Cost was the main thing. Even second hand Recaros are still 600-700 dollars each. I just went down to the one of the local wreckers - A1 on Grand Junction Road - and saw them sitting there fully adjustable. I got them down from $100 to $85 each and I grabbed the tape measure, looked at it closely, borrowed a spanner and it turned out they bolted straight in.

Do you think it would be worthwhile getting the car resprayed?

If I knew then what I was going to do, I wouldn't have spent any money at all and then got the whole thing done in one hit. I mean, I've gone through two bonnets - one with a scoop put on it, and one wrecker bonnet that got resprayed and later cut up to fit some vents. The bonnet got so hot you could hardly touch it. I had one side of the car done and then there was a little biff on right hand front and I had that one done. I could have done it in one hit, but I guess that's between 1 and 3 grand sort of thing.

Are there any intentions of getting a full body kit?

Ah, a big hunk of it is I don't like any of the kits. I faxed around Australia trying to find different kits - like I did trying to find the best price on the motor - and I've only come back with one or two. And I don't really like the look of them. There's one made locally, but when I saw one car driving around with it I almost threw up when I saw the back end. For the time being, mine's got the factory splitter on it (which I've reset a bit lower), the front air intake and a mesh grille that cost me all of $15 to do myself. The Corolla's a beautiful shape to begin with and the SX has got the factory rear spoiler anyway - I don't really see any need to do a full kit. That's the advantage of using an SX from the beginning.

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Do you think it's worthwhile upgrading the brakes at this stage?

If I were going to do the brakes, I 'd also do the gearbox and driveshafts all at once. I've never had any problems with fade with the standard 4 wheel discs, but I guess they do feel slightly under-powered now with the blower boost up though. If the gearbox goes, I'd spend that bit extra and get the caliper set-up as well. But until then, I won't do anything about it.

Did you start the project off by getting an engineer's approval?

I rang up a couple of moths ago and said I was "considering" putting 4A-GZE into a Corolla, and all he said I had to do was prove that the brakes on my car were the same as the same size as those on the supercharged car. It should be no worries, other than that. I do know the Levin brakes are slightly larger, so as soon as the brakes, gearbox and driveshafts come together it'll take the car straight through - for peace of mind.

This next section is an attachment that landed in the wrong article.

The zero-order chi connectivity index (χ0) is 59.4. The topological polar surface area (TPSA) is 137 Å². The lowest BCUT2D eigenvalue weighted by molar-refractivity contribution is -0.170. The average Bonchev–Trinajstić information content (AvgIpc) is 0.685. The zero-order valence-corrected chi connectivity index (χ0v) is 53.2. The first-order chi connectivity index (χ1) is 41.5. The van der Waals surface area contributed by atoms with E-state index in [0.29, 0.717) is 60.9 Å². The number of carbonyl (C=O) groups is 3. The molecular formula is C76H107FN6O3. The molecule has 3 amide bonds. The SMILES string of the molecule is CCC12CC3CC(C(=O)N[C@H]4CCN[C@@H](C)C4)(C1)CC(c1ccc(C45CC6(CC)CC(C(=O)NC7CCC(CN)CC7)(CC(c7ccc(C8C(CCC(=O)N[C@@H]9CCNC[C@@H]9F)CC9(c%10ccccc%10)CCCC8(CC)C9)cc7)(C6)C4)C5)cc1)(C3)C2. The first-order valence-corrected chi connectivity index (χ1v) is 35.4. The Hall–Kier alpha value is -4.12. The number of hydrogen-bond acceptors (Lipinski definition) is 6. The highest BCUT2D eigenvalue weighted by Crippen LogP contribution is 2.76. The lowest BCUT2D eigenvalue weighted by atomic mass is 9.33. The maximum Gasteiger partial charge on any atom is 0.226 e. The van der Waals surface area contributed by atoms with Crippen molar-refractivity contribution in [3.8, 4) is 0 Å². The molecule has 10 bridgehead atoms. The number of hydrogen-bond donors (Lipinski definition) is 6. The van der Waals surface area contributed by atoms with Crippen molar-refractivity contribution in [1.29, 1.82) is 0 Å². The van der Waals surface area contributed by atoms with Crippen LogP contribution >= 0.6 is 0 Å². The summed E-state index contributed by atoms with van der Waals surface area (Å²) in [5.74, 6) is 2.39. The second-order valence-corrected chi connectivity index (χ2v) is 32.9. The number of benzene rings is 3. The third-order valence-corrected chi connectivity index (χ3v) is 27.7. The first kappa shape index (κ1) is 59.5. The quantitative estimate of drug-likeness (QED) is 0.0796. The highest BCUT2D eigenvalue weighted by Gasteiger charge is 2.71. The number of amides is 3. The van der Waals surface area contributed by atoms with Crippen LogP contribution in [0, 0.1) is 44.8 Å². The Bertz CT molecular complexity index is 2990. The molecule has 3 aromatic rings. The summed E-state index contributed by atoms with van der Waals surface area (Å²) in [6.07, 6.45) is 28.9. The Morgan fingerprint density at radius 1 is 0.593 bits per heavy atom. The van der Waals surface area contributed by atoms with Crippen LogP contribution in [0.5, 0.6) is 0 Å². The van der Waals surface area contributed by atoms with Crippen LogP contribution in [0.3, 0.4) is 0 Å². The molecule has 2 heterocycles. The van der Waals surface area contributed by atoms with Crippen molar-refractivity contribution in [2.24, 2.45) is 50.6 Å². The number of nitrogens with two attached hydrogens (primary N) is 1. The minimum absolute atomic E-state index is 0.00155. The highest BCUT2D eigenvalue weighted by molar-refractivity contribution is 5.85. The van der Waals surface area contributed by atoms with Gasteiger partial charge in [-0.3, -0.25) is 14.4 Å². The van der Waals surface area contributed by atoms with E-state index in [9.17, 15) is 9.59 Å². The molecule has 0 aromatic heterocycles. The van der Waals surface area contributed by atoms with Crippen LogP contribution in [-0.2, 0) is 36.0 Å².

So the legalities of the conversion haven't bothered you?

It's always in the back of my head. Like when I got defected for the old exhaust - the heart rate was going 500 times a minute. But the first thing he said was love your car, it looks great! He didn't bother to pop the bonnet. Most young males are a bit that way with the Police anyway, no matter what car they're driving - a bomb or some sort of $60,000 car - you get a bit jittery when you see them. It would be nice for piece of mind to get the certificate though.

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What purposes do you use the car for?

Everything, absolutely everything. Every Thursday down to the shops, everyday go to work, go for a weekend cruise when I feel like it. At Christmas time I go to Victoria and see my Grandma, it goes to Victor Harbour - everywhere. It's my everyday car.

How many kilometres does it cover in a year?

Around 16-17,000, I suppose. Average mileage for a car.

Is the car comprehensively insured?

Not at the moment. That's one of the things I'm gonna do in the next few weeks. It was insured and they didn't know about it (the supercharger) but I got a phone call the other day from the insurance company who was updating their details. They knew about the exhaust, suspension and wheels - but very stupidly I said "do you need my modifications again?" So I told her and she said, "sorry we don't accept any more than three modifications; goodbye". So I'm looking for insurance at the moment. It'll definitely be an agreed value policy, not a market value one.